With margins under pressure, CPG players need to be confident that investments in new technologies will pay back. The business case for automation projects needs to be carefully constructed and rigorously tested. A robust business case should consider the full range of benefits expected from the project, including improvements in productivity, throughput, and quality—as well as potential impact related to health and safety, staff training costs, maintenance, and employee turnover. One significant hidden benefit of automation, for example, is its ability to bake in productivity gains that are otherwise dependent on the specialized skills of individual employees, and therefore vulnerable to loss if key personnel leave their roles.
Companies need to be smart about their cost assumptions too. A zero-based approach can help to ensure they are squeezing the maximum possible value from their automation decisions, not simply accepting a solution that that provides savings over existing manual methods.
Companies sometimes fall into the trap of seeing automation as a single big-hit project. They expect projects to be long in the planning, disruptive in implementation, and to deliver all their benefits from the moment the system is switched on. In practice, many modern automation applications are smaller, faster, and more flexible. They work best when companies treat them as an ongoing process, with equipment installed quickly and then evolved and adapted to deliver increasing value over time.
Targeting a process bottleneck or specific issue with automation can be highly effective. At one food producer, a manual inspection process was limiting attempts to boost production speed at a bottling plant. To address the issue, the company installed machine-vision technology that could check labels and fill levels on every bottle. As well as addressing the throughput issue, the new system also increased quality: problems are now identified as soon as they occur, allowing operations and maintenance staff to take immediate action.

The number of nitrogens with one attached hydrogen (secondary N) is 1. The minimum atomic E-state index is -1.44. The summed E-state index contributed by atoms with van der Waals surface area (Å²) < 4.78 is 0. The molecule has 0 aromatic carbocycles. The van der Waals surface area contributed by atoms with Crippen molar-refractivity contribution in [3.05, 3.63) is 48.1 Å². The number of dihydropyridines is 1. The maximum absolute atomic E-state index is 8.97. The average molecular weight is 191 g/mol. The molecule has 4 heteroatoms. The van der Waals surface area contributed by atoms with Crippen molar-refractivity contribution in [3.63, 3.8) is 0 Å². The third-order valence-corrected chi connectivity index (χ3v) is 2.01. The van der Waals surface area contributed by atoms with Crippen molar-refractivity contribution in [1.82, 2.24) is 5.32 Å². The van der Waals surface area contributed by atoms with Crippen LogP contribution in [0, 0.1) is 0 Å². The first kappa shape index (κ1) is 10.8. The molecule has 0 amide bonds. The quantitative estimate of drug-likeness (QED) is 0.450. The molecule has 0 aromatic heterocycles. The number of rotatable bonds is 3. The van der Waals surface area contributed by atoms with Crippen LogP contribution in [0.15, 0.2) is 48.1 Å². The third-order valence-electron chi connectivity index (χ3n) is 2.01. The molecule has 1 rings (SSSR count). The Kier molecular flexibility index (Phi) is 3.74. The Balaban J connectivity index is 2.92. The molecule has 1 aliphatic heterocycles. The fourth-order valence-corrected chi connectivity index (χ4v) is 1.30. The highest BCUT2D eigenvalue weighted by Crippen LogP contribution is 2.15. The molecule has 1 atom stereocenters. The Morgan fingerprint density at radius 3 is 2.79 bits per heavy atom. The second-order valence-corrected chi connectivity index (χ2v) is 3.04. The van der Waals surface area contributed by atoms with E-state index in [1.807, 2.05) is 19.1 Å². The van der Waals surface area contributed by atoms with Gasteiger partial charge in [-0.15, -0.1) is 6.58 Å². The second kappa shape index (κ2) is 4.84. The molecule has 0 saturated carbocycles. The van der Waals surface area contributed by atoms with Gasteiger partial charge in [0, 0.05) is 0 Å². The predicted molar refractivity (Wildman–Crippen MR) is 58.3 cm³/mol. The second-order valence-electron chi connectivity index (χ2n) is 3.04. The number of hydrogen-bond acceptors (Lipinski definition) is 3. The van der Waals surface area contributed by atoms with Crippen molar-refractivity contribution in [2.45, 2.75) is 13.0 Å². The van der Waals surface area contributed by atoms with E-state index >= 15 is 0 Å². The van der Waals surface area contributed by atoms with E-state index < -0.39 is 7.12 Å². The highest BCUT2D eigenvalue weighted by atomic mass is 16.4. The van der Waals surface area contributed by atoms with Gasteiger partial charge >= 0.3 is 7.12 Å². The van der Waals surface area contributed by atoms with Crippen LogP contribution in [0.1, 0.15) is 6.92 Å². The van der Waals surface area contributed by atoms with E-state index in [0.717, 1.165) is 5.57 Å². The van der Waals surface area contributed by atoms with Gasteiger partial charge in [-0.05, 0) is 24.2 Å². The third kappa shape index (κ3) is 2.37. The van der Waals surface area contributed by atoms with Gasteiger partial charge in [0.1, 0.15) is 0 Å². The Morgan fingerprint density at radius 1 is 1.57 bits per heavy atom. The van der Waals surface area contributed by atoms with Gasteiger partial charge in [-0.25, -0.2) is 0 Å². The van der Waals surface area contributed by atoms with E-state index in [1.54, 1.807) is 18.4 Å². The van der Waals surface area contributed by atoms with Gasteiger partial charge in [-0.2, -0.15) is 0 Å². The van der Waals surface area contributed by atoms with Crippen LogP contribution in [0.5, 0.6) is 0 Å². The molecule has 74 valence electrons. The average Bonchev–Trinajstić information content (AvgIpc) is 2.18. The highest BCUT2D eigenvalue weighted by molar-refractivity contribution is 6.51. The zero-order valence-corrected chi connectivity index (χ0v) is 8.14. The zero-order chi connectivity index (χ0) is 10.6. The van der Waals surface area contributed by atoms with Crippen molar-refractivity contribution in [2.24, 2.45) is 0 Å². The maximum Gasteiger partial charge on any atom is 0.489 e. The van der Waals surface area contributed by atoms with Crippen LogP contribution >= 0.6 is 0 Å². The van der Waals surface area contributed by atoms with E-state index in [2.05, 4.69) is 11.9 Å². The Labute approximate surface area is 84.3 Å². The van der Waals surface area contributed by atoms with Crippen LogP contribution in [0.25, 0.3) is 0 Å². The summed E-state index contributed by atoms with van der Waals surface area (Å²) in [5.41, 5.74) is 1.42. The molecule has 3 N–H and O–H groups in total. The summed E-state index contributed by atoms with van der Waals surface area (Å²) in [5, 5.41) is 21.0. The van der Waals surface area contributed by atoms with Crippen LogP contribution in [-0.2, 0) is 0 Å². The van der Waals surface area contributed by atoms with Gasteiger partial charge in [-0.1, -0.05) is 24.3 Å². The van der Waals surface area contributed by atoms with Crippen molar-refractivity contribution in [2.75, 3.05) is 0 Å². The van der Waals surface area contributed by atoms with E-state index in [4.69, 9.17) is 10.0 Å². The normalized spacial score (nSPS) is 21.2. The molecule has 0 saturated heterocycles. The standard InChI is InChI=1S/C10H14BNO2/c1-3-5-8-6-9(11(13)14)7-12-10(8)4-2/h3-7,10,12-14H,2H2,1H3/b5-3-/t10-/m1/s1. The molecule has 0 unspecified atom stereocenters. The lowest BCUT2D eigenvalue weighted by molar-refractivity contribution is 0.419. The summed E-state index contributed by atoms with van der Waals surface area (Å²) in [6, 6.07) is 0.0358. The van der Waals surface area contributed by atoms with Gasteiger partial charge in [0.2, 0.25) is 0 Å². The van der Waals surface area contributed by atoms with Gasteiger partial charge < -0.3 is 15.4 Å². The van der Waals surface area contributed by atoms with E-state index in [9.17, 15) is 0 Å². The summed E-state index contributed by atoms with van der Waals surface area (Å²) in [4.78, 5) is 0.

This agile approach requires a different way of working, with automation teams and frontline operators working closely together to optimize new systems. But it also delivers bigger benefits over the long run, helping to build people’s skills while revealing additional opportunities to improve manufacturing performance over time, as familiarity with equipment capabilities and limitations grows.
It is a well-established, but still underappreciated, maxim that people are the most important part of any automation system. Even where labor shortages are a primary driver for automation investments, CPG companies need to address the skills implications of new equipment and processes in a systematic way. Automation will create new roles, but it will also have significant implications for existing personnel.
Frontline jobs will change, perhaps beyond recognition, and staff will need training and support through the transition. Experienced production personnel have a wealth of knowledge that the organization needs to retain as new equipment and processes are introduced. A comprehensive change-management program is essential to help employees adapt to new, highly automated manufacturing environments. The most successful organizations take a highly structured approach to change management, incorporating four core elements: role modelling by front line leaders and senior managers; consistent communication to develop understanding and conviction; tailored training and capability building; and measurement and reinforcement through appropriate KPIs and incentives.
To see if automation could be a solution to their own manufacturing labor recruitment and retention challenges, consumer goods companies should begin by asking a few simple questions:
- Where in my manufacturing operations are vacancies and staff turnover rates the highest?
- Where do labor shortages and high staff turnover rates create additional costs and risks for our manufacturing operations, for example through additional training costs or the loss of critical process knowledge?
- How many of those tasks could be automated using currently available technologies?
- How would automation change the roles of manufacturing personnel? What impact would those changes have on skills, job desirability and potential labor pools?